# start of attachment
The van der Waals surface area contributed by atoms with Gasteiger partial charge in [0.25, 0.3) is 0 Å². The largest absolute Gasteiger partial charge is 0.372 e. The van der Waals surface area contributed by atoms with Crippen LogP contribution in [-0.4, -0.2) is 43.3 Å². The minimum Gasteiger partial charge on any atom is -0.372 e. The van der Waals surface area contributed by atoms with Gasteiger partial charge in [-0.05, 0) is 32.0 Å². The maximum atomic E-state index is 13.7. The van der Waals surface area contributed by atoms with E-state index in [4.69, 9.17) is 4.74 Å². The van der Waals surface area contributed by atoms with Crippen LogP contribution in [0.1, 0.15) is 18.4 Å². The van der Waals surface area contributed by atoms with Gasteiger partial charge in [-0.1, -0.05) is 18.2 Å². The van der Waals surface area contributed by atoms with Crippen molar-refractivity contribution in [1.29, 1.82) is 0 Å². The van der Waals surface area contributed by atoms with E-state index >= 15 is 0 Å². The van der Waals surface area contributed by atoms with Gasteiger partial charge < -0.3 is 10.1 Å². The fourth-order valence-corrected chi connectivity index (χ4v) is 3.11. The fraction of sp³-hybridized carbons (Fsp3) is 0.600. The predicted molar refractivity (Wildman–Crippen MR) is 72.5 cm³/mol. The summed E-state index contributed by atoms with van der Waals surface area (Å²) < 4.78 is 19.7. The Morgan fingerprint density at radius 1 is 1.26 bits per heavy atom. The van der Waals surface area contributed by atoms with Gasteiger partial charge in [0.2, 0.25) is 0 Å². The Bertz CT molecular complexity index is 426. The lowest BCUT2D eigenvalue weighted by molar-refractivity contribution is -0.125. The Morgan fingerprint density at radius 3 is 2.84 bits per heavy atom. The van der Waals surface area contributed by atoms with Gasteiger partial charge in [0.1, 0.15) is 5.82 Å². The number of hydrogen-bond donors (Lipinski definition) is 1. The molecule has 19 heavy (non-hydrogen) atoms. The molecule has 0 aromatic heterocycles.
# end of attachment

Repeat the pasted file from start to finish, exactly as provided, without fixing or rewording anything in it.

The van der Waals surface area contributed by atoms with Gasteiger partial charge in [0.25, 0.3) is 0 Å². The largest absolute Gasteiger partial charge is 0.372 e. The van der Waals surface area contributed by atoms with Crippen LogP contribution in [-0.4, -0.2) is 43.3 Å². The minimum Gasteiger partial charge on any atom is -0.372 e. The van der Waals surface area contributed by atoms with Gasteiger partial charge in [-0.05, 0) is 32.0 Å². The maximum atomic E-state index is 13.7. The van der Waals surface area contributed by atoms with E-state index in [4.69, 9.17) is 4.74 Å². The van der Waals surface area contributed by atoms with Crippen LogP contribution in [0.1, 0.15) is 18.4 Å². The van der Waals surface area contributed by atoms with Gasteiger partial charge in [-0.1, -0.05) is 18.2 Å². The van der Waals surface area contributed by atoms with Crippen molar-refractivity contribution in [1.29, 1.82) is 0 Å². The van der Waals surface area contributed by atoms with E-state index >= 15 is 0 Å². The van der Waals surface area contributed by atoms with Gasteiger partial charge < -0.3 is 10.1 Å². The fourth-order valence-corrected chi connectivity index (χ4v) is 3.11. The fraction of sp³-hybridized carbons (Fsp3) is 0.600. The predicted molar refractivity (Wildman–Crippen MR) is 72.5 cm³/mol. The summed E-state index contributed by atoms with van der Waals surface area (Å²) < 4.78 is 19.7. The Morgan fingerprint density at radius 1 is 1.26 bits per heavy atom. The van der Waals surface area contributed by atoms with Gasteiger partial charge in [0.2, 0.25) is 0 Å². The Bertz CT molecular complexity index is 426. The lowest BCUT2D eigenvalue weighted by molar-refractivity contribution is -0.125. The Morgan fingerprint density at radius 3 is 2.84 bits per heavy atom. The van der Waals surface area contributed by atoms with Gasteiger partial charge in [0.1, 0.15) is 5.82 Å². The number of hydrogen-bond donors (Lipinski definition) is 1. The molecule has 19 heavy (non-hydrogen) atoms. The molecule has 0 aromatic heterocycles.